The Dorchester County Sheriff’s Office had to call the bomb squad on the afternoon of May, 27. The agency is confirming through a statement that a resident drove, an incendiary, from the St. George to office headquarters on Deming Way in Summerville.

The sheriff’s office said the person arrived at the scene around 4:30 p.m. and when it was determined it was an actual incendiary device, the Charleston County Bomb Squad was called in to assist with the scene and taking care of the object.

A sheriff’s office statement said it was found at their residence near St. George, to the Sheriff’s Office in Summerville.

Deputies said the device arrived safely in Summerville. Those on scene used a drone and a robot and the technicians identified the item and determined it was safe to move. An investigation is ongoing.

“I think those who brought it in didn’t mean to hurt anyone,” said Dorchester County Sheriff L.C. Knight. It took about three hours to wrap it all up on May, 27. Knight wants to caution residents in the future regarding suspicious items.

“Don’t touch it, don’t pick it up and for God’s sake don’t bring it to my office,” he said. “Leave it alone and we will come to you.”

Both buildings on the Deming Way site had to be evacuated while the bomb squad and deputies worked the scene. The item was safely removed and disposed of.


News
top story urgent
George Floyd protests move into downtown Summerville; Curfew set for 6 p.m. Sunday
 05.31.20

Summerville’s town council has enacted a curfew in effect from 6 p.m. Sunday to 6 a.m. Monday.

The decision was made at a special called council meeting Sunday to limit damage from potential violent protests.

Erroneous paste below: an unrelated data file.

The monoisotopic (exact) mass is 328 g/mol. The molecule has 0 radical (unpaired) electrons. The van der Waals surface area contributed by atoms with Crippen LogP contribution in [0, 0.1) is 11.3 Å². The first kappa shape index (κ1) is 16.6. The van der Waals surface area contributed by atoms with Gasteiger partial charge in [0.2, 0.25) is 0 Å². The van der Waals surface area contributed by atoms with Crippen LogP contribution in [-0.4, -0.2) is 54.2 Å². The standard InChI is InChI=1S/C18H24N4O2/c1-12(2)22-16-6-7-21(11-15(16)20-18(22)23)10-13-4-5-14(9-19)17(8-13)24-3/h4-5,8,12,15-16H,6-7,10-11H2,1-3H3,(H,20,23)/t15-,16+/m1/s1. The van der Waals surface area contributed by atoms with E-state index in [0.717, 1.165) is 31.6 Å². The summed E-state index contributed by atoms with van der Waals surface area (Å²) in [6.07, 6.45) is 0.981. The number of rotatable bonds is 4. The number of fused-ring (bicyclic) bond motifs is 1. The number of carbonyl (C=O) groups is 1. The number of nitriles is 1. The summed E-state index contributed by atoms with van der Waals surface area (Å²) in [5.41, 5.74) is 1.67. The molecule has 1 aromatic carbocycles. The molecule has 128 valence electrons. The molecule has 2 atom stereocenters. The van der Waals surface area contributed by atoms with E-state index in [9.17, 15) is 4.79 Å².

The vote also gives Mayor Ricky Waring authority to adjust the curfew based on events through June 11.

“The Town of Summerville fully respects the rights of individuals to peacefully protest,” according to a statement released to the Journal Scene on Sunday. “The Police Department will be assisted by surrounding local, state, and federal agencies to work to ensure the safety of peaceful protesters.”

George Floyd protests move into downtown Summerville

Town officials also encouraged all businesses in the area of Main Street to close or completely secure their properties and parking lots by removing any furniture or debris.

“Criminal activity and destruction of property will not be tolerated,” town officials said in prepared statement.

Police have asked anyone seeing suspicious activity to call 911 and to stay safe.

Town Hall and the Annex Building will close to the public at 3 p.m. Monday.

Likewise, Dorchester County has issued a State of Emergency and a nightly curfew for unincorporated Dorchester County between the hours of 6 p.m. and 6 a.m. until further notice,

According to information released Sunday night, the State of Emergency will remain in place until rescinded by County Council members. The curfew does not apply to residents and business owners traveling to or from work.